The history of anime begins at the start of the 20th
century, when Japanese filmmakers experimented with the animation
techniques that were being explored in the West. Though filmmakers in
Japan experimented with animation earlier, the first widely popular
anime series was Osamu Tezuka's Astro Boy(1963). During the 1970s,
anime developed further, separating itself from its Western roots, and
developing unique genres such as mecha. Notable shows in this period
include Lupin III and Mazinger Z. During this period several
filmmakers became famous, especially Hayao Miyazaki and Mamoru Oshii.
In the 1980s, anime was accepted in the mainstream in Japan, and
experienced a boom in production. The start of the Gundam franchise,
and the beginnings of Rumiko Takahashi's career began in this decade.
Akira set records in 1988 for the production costs of an anime.
The 1990s and 2000s saw an increased acceptance of anime in overseas
markets. Akira and Ghost in the Shell (1995) became famous worldwide.
Series like Neon Genesis Evangelion and Cowboy Bebop were popular in
Japan and attracted attention from the West. Spirited Away shared the
first prize at the 2002 Berlin Film Festival and won the Academy Award
for Best Animated Feature in 2003, and Innocence: Ghost in the Shell
was featured at the 2004 Cannes Film Festival.
Anime History - Anime Origins
The origins of Japanese animation are hard to define. In
pre-movie times versions of Shadow play (imported from China) existed, which
also had incredible impact on the development of animation in Japan as well
as the animation pioneer Emil Cohl, who inspired a lot of Japanese artists.
The first documented time an animated movie was shown to the public was in
the Kabukiza (cinema centre in Tokyo). It was named "Tekugukan".
The earliest known anime (discovered in 2005) was produced circa 1907 and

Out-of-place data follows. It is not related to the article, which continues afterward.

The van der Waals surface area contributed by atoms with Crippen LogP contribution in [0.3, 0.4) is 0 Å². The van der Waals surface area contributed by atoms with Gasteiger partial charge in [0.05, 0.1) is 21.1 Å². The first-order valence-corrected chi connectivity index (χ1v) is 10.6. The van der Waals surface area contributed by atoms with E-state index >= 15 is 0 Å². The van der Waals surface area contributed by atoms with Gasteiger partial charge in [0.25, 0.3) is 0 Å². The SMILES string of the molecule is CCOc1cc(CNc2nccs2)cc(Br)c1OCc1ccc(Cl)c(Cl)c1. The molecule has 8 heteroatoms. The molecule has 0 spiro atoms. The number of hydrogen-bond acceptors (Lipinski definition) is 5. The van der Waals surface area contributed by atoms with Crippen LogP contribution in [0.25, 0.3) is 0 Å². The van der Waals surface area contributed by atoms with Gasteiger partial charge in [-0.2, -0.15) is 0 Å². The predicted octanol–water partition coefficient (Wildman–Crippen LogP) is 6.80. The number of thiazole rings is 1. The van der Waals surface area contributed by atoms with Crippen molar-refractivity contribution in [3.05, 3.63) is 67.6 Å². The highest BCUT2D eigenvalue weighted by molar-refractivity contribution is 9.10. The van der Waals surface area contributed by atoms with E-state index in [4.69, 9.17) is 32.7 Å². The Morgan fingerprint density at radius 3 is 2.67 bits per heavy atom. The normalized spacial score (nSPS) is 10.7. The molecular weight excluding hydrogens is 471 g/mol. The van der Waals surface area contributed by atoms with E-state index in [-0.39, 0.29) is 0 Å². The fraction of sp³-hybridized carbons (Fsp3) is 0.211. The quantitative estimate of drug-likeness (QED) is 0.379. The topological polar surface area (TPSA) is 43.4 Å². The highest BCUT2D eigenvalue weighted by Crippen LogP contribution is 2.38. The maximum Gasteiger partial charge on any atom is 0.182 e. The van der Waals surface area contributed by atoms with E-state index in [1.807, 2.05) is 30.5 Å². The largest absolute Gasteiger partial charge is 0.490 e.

consists of fifty frames drawn directly onto a strip of celluloid. The
untitled short depicts a young boy writing the Chinese characters for
"moving picture"(映画), then turning towards the viewer, removing his hat, and
offering a salute. The creator's identity is unknown.
The First Generation of Japanese Animators
Sadly very few complete movies made during this time have
survived until now. The reasons vary, but they are mostly commercial. After
they had their big time, reels (being property of the cinemas) were sold to
smaller cinemas in the country and then disassembled and sold as strips or
Shimokawa Oten: A political caricaturist and cartoonist, who worked for the
magazine Tokyo Puck. He was hired by Tenkatsu to do an animation for them.
Due to medical reasons, he only was able to do five movies, including
Imokawa Mukuzo - Genkanban no maki, before he returned to his previous work
as a cartoonist.
Kouchi Jun'ichi: A caricaturist and painter, who also had studied watercolor
painting. 1912 he also entered the cartoonist sector and was hired for an
animation by Kobayashi Shokai later in 1916. He is viewed as the technically
most advanced Japanese animator in the 1910s. His works include around 15
Kitayama Seitaro: Distinct from the other pioneers of his era, Kitayama made
animations on his own. He even founded his own animaton studio Kitayama Eiga
Seisakujo (which sadly was closed because of lack of commercial success).
His animation technique was the chalkboard animation and, later, paper
animation (with and without preprinted backgrounds).
The Second Generation of Japanese Animators
Murato Yosuji, Kimura Hakuzan, Yamamoto Sanae and Ofuji
Noboro were students of Kitayama Seitaro and worked at his film studio.
Masaoka Kenzo, another important animator, worked at a smaller animation
studio. In 1923, the Great Kantō earthquake destroyed most of Kitayama
studio and the residing animators spread out and founded studios of their
own, knowing that one could make money with the production of animations.
During this time, the first youth protection laws were adopted, which also
lead to censorship of some early animations for children under the age of
15. On the other hand, films that offered educational value were supported
and encouraged by the Monbusho (the Ministry of Education). Hundreds of
thousands of yen were spent for this purpose. Animation had found a
persistent place in scholastic, political and industrial use, which lead to
high demand of new content.
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